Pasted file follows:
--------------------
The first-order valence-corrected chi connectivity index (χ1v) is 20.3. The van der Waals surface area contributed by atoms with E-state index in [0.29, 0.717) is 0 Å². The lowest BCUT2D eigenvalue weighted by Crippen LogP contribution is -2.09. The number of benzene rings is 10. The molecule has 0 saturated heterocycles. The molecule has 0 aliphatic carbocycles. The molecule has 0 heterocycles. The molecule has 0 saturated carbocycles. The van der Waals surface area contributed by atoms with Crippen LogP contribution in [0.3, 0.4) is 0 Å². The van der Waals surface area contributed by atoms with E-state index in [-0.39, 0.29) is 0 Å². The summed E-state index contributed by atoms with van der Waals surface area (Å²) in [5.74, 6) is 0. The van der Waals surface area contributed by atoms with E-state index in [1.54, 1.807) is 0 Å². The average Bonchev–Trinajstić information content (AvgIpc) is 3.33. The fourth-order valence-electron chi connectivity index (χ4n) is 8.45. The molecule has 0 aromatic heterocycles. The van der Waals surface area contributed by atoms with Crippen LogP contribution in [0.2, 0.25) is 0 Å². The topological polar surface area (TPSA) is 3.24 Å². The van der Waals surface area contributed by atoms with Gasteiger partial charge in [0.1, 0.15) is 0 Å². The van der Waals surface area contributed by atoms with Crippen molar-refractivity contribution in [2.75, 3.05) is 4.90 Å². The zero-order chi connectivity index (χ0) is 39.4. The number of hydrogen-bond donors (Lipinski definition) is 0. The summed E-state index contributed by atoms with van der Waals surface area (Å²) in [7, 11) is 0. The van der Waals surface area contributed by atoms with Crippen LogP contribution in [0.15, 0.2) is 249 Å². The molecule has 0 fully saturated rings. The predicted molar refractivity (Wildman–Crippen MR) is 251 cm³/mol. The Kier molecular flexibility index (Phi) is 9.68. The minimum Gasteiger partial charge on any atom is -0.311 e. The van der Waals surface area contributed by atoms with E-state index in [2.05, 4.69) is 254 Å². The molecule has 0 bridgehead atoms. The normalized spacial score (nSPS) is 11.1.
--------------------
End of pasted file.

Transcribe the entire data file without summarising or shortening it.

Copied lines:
The first-order valence-corrected chi connectivity index (χ1v) is 20.3. The van der Waals surface area contributed by atoms with E-state index in [0.29, 0.717) is 0 Å². The lowest BCUT2D eigenvalue weighted by Crippen LogP contribution is -2.09. The number of benzene rings is 10. The molecule has 0 saturated heterocycles. The molecule has 0 aliphatic carbocycles. The molecule has 0 heterocycles. The molecule has 0 saturated carbocycles. The van der Waals surface area contributed by atoms with Crippen LogP contribution in [0.3, 0.4) is 0 Å². The van der Waals surface area contributed by atoms with E-state index in [-0.39, 0.29) is 0 Å². The summed E-state index contributed by atoms with van der Waals surface area (Å²) in [5.74, 6) is 0. The van der Waals surface area contributed by atoms with E-state index in [1.54, 1.807) is 0 Å². The average Bonchev–Trinajstić information content (AvgIpc) is 3.33. The fourth-order valence-electron chi connectivity index (χ4n) is 8.45. The molecule has 0 aromatic heterocycles. The van der Waals surface area contributed by atoms with Crippen LogP contribution in [0.2, 0.25) is 0 Å². The topological polar surface area (TPSA) is 3.24 Å². The van der Waals surface area contributed by atoms with Gasteiger partial charge in [0.1, 0.15) is 0 Å². The van der Waals surface area contributed by atoms with Crippen molar-refractivity contribution in [2.75, 3.05) is 4.90 Å². The zero-order chi connectivity index (χ0) is 39.4. The number of hydrogen-bond donors (Lipinski definition) is 0. The summed E-state index contributed by atoms with van der Waals surface area (Å²) in [7, 11) is 0. The van der Waals surface area contributed by atoms with Crippen LogP contribution in [0.15, 0.2) is 249 Å². The molecule has 0 fully saturated rings. The predicted molar refractivity (Wildman–Crippen MR) is 251 cm³/mol. The Kier molecular flexibility index (Phi) is 9.68. The minimum Gasteiger partial charge on any atom is -0.311 e. The van der Waals surface area contributed by atoms with E-state index in [2.05, 4.69) is 254 Å². The molecule has 0 bridgehead atoms. The normalized spacial score (nSPS) is 11.1.